They are always willing to help, they are in favor of humanity, they approach situations and others in a positive way and are open to opportunities that make a difference. Closely linked to altruism, people with this trait are more motivated to perform selfless acts of kindness, generosity or charity to support those around them. Common features of this dimension include high levels of consideration, good impulse control, and goal-oriented behaviors. People with a high conscience tend to be organized and aware of details and to have a keen sense of responsibility, personal integrity and ethical conduct in general.
In my work with industry leaders, I have discovered that the trait of neuroticism has a critical impact on effectiveness. Emotional stability in the workplace is the basis for creating an appropriate work environment. I worked with an executive director who, although brilliant and determined, created tension and uncertainty in the office due to her quick temper and irritability. His staff couldn't relax and concentrate on their work because they were continuously in a state of tension, waiting for the next emotional outburst.
Nowadays, the importance of emotional intelligence (which is strongly related to the measurable trait of neuroticism) is considered a crucial attribute of successful leaders. In the charitable sector, this capacity is even more necessary, where values, ethics and social justice are normal. Not only being aware of themselves, but also being able to manage one's own emotions appropriately, provides leaders with an emotional base that can lead to an open work culture that encourages participation. This personality trait includes the attributes of altruism, trust, affection, kindness, and many other prosocial attitudes.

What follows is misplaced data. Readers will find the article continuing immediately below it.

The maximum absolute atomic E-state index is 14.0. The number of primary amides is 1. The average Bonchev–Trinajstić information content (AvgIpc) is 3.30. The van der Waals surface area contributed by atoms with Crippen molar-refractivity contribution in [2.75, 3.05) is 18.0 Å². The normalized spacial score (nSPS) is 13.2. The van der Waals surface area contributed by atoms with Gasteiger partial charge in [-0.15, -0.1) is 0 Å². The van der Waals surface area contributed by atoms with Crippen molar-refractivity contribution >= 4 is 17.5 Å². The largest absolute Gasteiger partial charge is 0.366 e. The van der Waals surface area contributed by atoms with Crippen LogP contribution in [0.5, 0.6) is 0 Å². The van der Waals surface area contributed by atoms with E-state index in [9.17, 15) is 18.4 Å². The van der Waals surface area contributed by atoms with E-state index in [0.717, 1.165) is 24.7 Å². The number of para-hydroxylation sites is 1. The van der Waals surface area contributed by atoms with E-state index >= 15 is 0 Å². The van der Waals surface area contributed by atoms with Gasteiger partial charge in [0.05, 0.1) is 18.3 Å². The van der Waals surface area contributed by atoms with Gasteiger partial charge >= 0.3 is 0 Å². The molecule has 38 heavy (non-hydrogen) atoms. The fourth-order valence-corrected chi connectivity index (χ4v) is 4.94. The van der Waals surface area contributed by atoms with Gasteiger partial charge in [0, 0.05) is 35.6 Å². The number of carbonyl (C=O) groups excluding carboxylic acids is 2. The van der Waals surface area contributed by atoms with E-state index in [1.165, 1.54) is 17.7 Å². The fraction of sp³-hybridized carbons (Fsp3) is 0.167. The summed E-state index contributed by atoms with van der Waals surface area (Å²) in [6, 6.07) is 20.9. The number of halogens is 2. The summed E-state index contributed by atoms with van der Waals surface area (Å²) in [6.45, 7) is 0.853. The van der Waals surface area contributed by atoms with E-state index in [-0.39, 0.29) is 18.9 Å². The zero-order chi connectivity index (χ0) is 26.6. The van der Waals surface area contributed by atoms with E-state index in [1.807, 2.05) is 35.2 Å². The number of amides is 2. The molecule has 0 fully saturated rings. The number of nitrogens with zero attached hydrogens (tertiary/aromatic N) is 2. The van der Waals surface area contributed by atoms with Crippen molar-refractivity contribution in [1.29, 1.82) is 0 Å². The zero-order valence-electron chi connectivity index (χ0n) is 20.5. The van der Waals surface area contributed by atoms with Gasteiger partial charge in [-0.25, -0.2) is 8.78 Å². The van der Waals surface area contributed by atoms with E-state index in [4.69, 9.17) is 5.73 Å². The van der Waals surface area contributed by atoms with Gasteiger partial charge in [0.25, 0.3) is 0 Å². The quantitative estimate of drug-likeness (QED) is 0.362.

People who have this trait tend to be kinder, willing to give, easily accessible, and willing to receive support from any source. In the literature related to giving, giving is also referred to as generosity, charity, giving, donating time, volunteering, and philanthropy. As leadership becomes increasingly important in the charity sector, psychologist Geraldine Kilbride describes the things that make a person a pioneer. Leadership plays the primary role in making an impact on society in the charity and, therefore, having more loyal donors.
The quantile approach allows us to explore the effect of personality traits on the entire distribution of charitable behavior, and not just on the average, as has been the case in existing literature. As charities face unique pressures to clarify their impact and distinguish their brand from the competition, they are increasingly striving to understand what makes a leader good. This article investigates the association between personality traits and charitable behavior, i.e. donations of time and money, using data from Understanding Society, the most recent large-scale longitudinal household survey in the United Kingdom.
Another study argues that this does not mean that narcissists do not donate to charities, but rather that they will be more likely to participate in prosocial activities, such as donations and volunteering, which are viewed by other people and are therefore more likely to receive attention and praise (Konrath et al, 201). Charities are considered to face greater pressure and in terms of having an impact on society and of being unique among the avalanche of brands.